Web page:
While we don’t know the source of Joe Biden’s concern over Section 550 and whether his “concern” was the one ISTC shared, it is worth noting this repeated crossover between Hunter Biden’s business and his father’s political stratagems. At some point, coincidences stop being merely a product of a chance. In the case of Hunter and Joe Biden, the coincidences continue to pile up.

Joe Biden’s use of his political power for his son’s business dealings didn’t stop there. At one point, Hunter’s firm was lobbying on behalf of SEARCH, a national nonprofit devoted to information-sharing between states in the criminal justice and public safety realm. SEARCH was interested in expanding the federal government’s fingerprint screening system and hired Hunter’s firm to lobby on behalf of this issue.

During that very time, Joe Biden sent a letter to U.S. Attorney General Alberto Gonzales expressing a desire to unpack this very topic. In his letter, then-Sen. Joe Biden asked to meet with DOJ to explore the benefits of the expanding the federal government’s fingerprint system.

“I write to request your assistance in implementing an expanded background check system for our nation’s volunteer organizations,” Joe Biden’s letter says. “If we can work together to expand the number of volunteer organizations that have access to fast, accurate, and inexpensive fingerprint background checks, we will make significant and important strides in our ongoing effort to protect kids across our country.”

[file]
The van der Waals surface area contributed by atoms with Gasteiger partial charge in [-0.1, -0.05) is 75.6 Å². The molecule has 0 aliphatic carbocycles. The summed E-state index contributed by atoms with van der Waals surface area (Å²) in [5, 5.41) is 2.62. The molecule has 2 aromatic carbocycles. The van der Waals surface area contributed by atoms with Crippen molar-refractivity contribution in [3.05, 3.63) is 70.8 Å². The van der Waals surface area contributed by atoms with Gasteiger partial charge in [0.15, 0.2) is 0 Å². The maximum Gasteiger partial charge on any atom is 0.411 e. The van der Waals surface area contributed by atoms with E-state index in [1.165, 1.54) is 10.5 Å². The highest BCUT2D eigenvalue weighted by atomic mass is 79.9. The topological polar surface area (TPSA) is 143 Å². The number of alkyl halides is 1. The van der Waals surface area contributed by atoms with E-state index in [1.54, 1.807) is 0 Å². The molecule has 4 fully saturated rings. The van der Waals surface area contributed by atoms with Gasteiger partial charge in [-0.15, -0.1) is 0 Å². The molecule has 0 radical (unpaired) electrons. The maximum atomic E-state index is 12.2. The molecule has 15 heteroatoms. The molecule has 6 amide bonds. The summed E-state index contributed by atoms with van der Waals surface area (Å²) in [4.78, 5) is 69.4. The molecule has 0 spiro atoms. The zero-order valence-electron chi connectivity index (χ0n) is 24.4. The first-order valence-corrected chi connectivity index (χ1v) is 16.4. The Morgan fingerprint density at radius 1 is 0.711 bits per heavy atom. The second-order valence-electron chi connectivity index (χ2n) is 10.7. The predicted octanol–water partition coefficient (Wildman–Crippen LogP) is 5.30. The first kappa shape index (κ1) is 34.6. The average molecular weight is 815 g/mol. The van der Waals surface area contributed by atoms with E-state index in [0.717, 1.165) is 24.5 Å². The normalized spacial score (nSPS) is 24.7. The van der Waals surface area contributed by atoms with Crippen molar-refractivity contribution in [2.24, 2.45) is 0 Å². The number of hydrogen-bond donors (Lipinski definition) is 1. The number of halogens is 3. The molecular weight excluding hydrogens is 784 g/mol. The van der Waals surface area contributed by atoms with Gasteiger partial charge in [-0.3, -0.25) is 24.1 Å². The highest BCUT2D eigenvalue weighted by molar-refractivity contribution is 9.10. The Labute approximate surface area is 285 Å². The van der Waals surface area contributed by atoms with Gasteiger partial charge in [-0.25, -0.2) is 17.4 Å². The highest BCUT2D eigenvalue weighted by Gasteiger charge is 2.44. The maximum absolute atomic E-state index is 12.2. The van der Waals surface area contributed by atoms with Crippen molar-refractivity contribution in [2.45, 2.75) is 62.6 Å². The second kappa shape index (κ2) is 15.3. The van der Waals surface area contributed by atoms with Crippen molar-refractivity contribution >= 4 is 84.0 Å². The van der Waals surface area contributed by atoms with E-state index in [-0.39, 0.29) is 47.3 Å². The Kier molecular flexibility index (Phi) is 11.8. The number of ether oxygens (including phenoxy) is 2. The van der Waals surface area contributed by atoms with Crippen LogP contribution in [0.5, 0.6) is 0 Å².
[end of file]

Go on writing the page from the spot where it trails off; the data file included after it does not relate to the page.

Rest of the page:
The letter is dated January 31, 2007, 12 days after SEARCH put forth its own resolution, expressing support for recommendations previously made by the attorney general, recommendations which included the “integration of the State criminal history repository system in ways that will allow the return of all criminal history record information maintained by the States on the search subject through a single fingerprint check.” In short, Biden reached out to Gonzalez within days of SEARCH penning its resolution. A fun coincidence, indeed.

It doesn’t stop there. Later, in early 2008, Joe Biden introduced legislation titled the “Child Protection Improvements Act,” which, among other things, ensured that the FBI’s fingerprint background check system would be available for organizations that serve youths. Surprise, surprise. As Goodman reports, Hunter’s firm began lobbying on behalf of SEARCH in favor of the bill. SEARCH compensated Hunter’s firm with a payment of $93,000 in 2008 for its lobbying efforts.

As presidential candidate, Joe Biden waves off accusations of “bad optics” related to his son’s business dealings. Yet it’s worth asking, when do the coincidences become simply untenable? There’s an undeniable, repeated, and unseemly parallel between Joe Biden’s political activity and Hunter Biden’s business interest.

When Joe was running our Ukraine policy, Hunter landed at Burisma. When Joe was the linchpin of our China policy, Hunter was busy shoring up investors in Beijing. At its best, the relationship between Joe Biden and his son represents simply the worst of crony capitalism. At its worst, it’s good, ol’ fashioned corruption. Neither seems particularly desirable, and both indicate bad character.